#blog4NWP: NWP SI: The Best “How I Spent My Summer” Theme You’ll Ever Write

As an undergraduate at Indiana University Southeast, our Secondary English Advisor, Dr. Kevin Sue Bailey, kept talking about this new project called The Writing Project that had just begun a year earlier. I wanted in right away. What she described was a writing community wherein participants shared ideas, collected strategies, and did some personal writing. I would have two years before I could actually be a part. In the summer of 2006, I would become a teacher consultant with the Indiana University Southeast Writing Project.

I am a joiner. One of the great paradoxes for those who know me is that while having an introvert personality type, I actually live for community. It’s like a binary switch. Sometimes I need community and most times I need solitude. The National Writing Project has helped me to learn, in the past fives year, that I can celebrate both sides of the writer me, whether I am in the author’s chair or in my writer’s lair.

Since the summer of 2006, I have attended four advance institutes with IUSWP. I have presented at The Indiana Teachers of Writing fall conference for each year following my SI experience. I have presented on writing topics at NCTE. Last winter, our project, RAW INK Online was the feature on Teachers Teaching Teachers, an online interview series with Paul Alison. Last summer, I was part of a Resource Development Retreat in San Antonio, TX, where I met some fantastic people like Peter Kittle, Bud Hunt, Keri Franklin, Michael Prier, Kim Jaxon, and a host of National Writing Project celebrities such as Paul Oh (love ya, Paul. Thanks for everything).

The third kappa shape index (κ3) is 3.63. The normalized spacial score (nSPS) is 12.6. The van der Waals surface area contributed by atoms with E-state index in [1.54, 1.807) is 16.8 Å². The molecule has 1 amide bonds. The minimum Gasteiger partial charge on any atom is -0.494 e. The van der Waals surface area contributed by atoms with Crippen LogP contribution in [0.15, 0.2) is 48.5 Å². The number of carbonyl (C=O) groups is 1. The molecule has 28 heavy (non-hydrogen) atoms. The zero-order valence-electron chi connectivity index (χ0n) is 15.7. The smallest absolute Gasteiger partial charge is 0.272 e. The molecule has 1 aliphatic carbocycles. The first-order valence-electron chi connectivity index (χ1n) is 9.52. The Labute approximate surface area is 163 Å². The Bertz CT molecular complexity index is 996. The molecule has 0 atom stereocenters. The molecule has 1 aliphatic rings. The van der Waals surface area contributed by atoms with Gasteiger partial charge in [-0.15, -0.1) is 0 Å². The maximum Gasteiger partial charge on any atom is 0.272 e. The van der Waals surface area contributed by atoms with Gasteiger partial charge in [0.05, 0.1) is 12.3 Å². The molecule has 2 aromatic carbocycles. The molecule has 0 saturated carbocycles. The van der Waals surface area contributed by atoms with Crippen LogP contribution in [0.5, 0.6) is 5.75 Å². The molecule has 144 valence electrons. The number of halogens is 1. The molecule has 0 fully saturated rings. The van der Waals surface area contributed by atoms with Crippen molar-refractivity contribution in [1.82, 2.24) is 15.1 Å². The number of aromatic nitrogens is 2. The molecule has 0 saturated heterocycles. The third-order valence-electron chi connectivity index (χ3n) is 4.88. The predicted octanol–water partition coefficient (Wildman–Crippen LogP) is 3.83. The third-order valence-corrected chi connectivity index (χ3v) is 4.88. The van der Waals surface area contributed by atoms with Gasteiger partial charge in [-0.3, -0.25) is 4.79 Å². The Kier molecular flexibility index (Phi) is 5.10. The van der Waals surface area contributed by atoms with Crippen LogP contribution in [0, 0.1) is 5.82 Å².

Whether attending locally, or hobnobbing with my Berkeley brethren and. . .umm. . .sisterns (?) I feel so at home with the National Writing Project. While walking the hallways at Orlando, it was so nice to reconnect with Writing Project friends like April Estep and Crystal Howell. The National Writing Project makes ME feel like a star when I am actually in the room with some of our countries best thought leaders.

Follow me on Twitter and you will find a host of NWP superstars. When I skip over to Facebook, I am reminded of my connection to The National Writing Project. I am a part of it and it is a part of me. And what more can we ask of a community? Any day I am feeling isolated within my own building, I can find a network of TCs who can, and are willing to, provide suggestions, ideas, and support.

When I saw that Chad Sansing was sponsoring this movement this weekend, I thought, “Boy, I wish I had thought of that.” And perhaps I did. If I have learned nothing else in the past five years, it is this–this collective of thought leaders found within the National Writing Project is such that whatever the project needs or a classroom teacher needs, a representative of The National Writing Project is there to offer it.

When the country had a question about the importance of writing, The National Writing Project responded with the publication, Because Writing Matters. It is the go-to guide for support of writing in the classroom. When the country had a question about the changing landscape of writing in a digital age, The National Writing Project responded again with Because Digital Writing Matters. And now, with the addition of Digital IS (which I got to see in Austin!), The National Writing Project is once again forging the way for sharing resources within a community of TCs that is, and will be, of inestimable value to teachers seeking resources for their classroom.

The kickoff day for Advanced Institute is next month and I cannot wait. It is time for regathering and planning for the summer Advanced Institute experience. In the past three years, I have been in the room with, and have worked with as a writer, George Ella Lyon, Barry Lane, and Penny Kittle. I only hope that future teachers will continue to be able to be a part of this enriching experience. The National Writing Project has shaped the way I look at writing in the classroom and the way I look at my own personal writing.

And while I would love to write more here, I have to get back to the draft of my own manuscript which is coming along slowly but surely. . .and certainly, with the support and encouragement of so many National Writing Project friends (Yes, Gary Anderson, I am still working on this ((wink)). . .

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